Thermogenesis is “the dissipation of energy through the production of heat and occurs in specialized tissues including brown adipose tissue and skeletal muscle.” It’s the loss of energy — yes, calories — via an increase in temperature.
Thermogenesis, by design, “wastes” (or burns) calories.
For many people on the weight loss treadmill, this is the purpose of exercise. To devour energy and create a substantial calorie deficit.
This happens, at least in part, because exercise induces positive metabolic adaptations. The activity of the mitochondria (the cells’ powerhouses) jump, so energy production increases too. Glucose metabolism improves, too. This means we can chew through more calories.
Weight, bodyweight, and interval training, aerobic classes, cycling, and sport each tick the EAT box.
But, while exercising is crucial, non-exercise activity may be as, if not more, important.
Non-Exercise Activity Thermogenesis
Non-exercise activity thermogenesis, or NEAT, is what the name suggests; it’s the wasting of energy through activity, but not in the form of exercise.
We, humans, have become less physically active throughout the years. Between work, commuting, and screen time, we sit for long hours. The more we sit, the less we move; the less NEAT we enjoy. Maybe surprisingly, this is a bigger problem than many of us realize.
See, when we think about activity planned exercise tends to pop into our minds. Right? Activity that’s designed to improve our fitness and metabolism. Classes, cycling, gym sessions, running, Yoga. The pursuits we (falsely) assume make the biggest difference to the number of calories we burn.
But, NEAT doesn’t neatly fit into this box (pun intended). Instead, it includes movements that we don’t consciously consider. Fidgeting, walking, playing the piano, tinkering in the garden, hanging out the washing, typing; the chores, work, and pottering of everyday life.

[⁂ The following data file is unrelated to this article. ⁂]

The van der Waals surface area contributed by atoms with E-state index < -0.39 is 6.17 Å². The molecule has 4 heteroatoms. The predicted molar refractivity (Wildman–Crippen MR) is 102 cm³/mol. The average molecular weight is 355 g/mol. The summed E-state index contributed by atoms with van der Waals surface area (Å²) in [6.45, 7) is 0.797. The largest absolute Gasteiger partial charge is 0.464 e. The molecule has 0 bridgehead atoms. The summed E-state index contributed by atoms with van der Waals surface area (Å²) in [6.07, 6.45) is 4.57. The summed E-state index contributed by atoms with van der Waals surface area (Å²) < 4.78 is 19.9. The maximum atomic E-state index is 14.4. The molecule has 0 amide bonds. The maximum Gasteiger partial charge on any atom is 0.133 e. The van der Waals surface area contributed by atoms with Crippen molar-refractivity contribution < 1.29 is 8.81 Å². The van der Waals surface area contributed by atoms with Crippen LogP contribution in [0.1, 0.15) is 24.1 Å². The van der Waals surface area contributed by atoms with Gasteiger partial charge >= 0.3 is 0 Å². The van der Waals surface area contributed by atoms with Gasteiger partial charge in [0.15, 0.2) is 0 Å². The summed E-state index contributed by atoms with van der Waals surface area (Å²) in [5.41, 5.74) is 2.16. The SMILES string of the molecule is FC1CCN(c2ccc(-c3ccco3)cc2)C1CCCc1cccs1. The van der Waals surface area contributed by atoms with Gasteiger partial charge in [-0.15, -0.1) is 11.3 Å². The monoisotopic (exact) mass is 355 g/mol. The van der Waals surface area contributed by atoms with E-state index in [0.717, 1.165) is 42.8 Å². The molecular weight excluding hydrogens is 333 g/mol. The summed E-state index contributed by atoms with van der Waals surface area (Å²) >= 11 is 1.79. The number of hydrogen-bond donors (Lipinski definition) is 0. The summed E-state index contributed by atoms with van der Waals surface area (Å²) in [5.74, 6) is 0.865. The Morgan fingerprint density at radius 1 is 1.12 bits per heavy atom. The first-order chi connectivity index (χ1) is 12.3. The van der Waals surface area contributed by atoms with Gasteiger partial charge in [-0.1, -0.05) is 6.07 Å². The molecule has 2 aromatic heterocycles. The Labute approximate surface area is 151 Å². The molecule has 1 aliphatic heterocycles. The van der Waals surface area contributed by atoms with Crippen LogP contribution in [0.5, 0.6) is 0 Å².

Yet, as an article published in the National Library of Medicine pointed out, “NEAT represents the predominant component of daily activity-related thermogenesis.” Even for people who formally exercise, non-exercise activity thermogenesis accounts for a significant percentage of total energy expenditure. NEAT absolutely increases metabolic rate.
You can improve each of these aspects – the thermic effect of food, EAT, and NEAT – to boost your metabolism. We can also take a shortcut; a science-backed supplement.
HyperBurn: The Metabolism-Boosting Super Hack
Science-backed supplementation is an easy way to boost your metabolism, without the need for behavioral change.
HyperBurn contains Lean GBB and capsicum extract to aid thermogenesis and unlock greater fat oxidation. Bioperine™, bitter orange extract, dicaffeine malate, and l-carnitine combine to supercharge your metabolism…
And as an added bonus, HyperBurn is also formulated to naturally suppress your appetite and cravings!
Little wonder our customers love it! As Amber S said, “Yummie! I love the HyperBurn. It keeps me moving, the taste is good and I can see my tummy shrinking.”
The Metabolic TakeawayRaising your basal metabolic rate, supercharging the thermic effect of food, exercise activity thermogenesis, and non-exercise activity thermogenesis, and taking a proven supplement can each speed up your metabolism. Together, these steps can “waste” a bunch of unwanted calories.
If you’d like more tips, check out our article, 7 Ways To Effectively Boost Your Metabolism. It’s an informative read! (Number 6 will surprise you!)